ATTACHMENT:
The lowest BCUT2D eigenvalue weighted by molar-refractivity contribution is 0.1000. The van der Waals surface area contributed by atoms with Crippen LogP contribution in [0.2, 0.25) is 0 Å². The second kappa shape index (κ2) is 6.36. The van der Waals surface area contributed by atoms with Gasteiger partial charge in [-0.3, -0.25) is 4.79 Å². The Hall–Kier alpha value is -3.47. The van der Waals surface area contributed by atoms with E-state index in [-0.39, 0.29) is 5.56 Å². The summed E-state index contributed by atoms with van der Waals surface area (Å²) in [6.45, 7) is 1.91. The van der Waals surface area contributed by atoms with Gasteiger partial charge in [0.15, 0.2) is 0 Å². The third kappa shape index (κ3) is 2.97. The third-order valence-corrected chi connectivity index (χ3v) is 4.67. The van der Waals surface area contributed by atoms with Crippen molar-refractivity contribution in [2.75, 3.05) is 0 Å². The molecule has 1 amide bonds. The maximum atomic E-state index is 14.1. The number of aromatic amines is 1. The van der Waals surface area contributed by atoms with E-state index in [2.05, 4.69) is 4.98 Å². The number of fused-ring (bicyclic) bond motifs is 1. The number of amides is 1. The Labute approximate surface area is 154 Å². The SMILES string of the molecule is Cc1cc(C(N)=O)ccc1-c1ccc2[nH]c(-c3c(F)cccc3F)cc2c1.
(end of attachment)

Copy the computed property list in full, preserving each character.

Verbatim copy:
The lowest BCUT2D eigenvalue weighted by molar-refractivity contribution is 0.1000. The van der Waals surface area contributed by atoms with Crippen LogP contribution in [0.2, 0.25) is 0 Å². The second kappa shape index (κ2) is 6.36. The van der Waals surface area contributed by atoms with Gasteiger partial charge in [-0.3, -0.25) is 4.79 Å². The Hall–Kier alpha value is -3.47. The van der Waals surface area contributed by atoms with E-state index in [-0.39, 0.29) is 5.56 Å². The summed E-state index contributed by atoms with van der Waals surface area (Å²) in [6.45, 7) is 1.91. The van der Waals surface area contributed by atoms with Gasteiger partial charge in [0.15, 0.2) is 0 Å². The third kappa shape index (κ3) is 2.97. The third-order valence-corrected chi connectivity index (χ3v) is 4.67. The van der Waals surface area contributed by atoms with Crippen molar-refractivity contribution in [2.75, 3.05) is 0 Å². The molecule has 1 amide bonds. The maximum atomic E-state index is 14.1. The number of aromatic amines is 1. The van der Waals surface area contributed by atoms with E-state index in [2.05, 4.69) is 4.98 Å². The number of fused-ring (bicyclic) bond motifs is 1. The number of amides is 1. The Labute approximate surface area is 154 Å². The SMILES string of the molecule is Cc1cc(C(N)=O)ccc1-c1ccc2[nH]c(-c3c(F)cccc3F)cc2c1.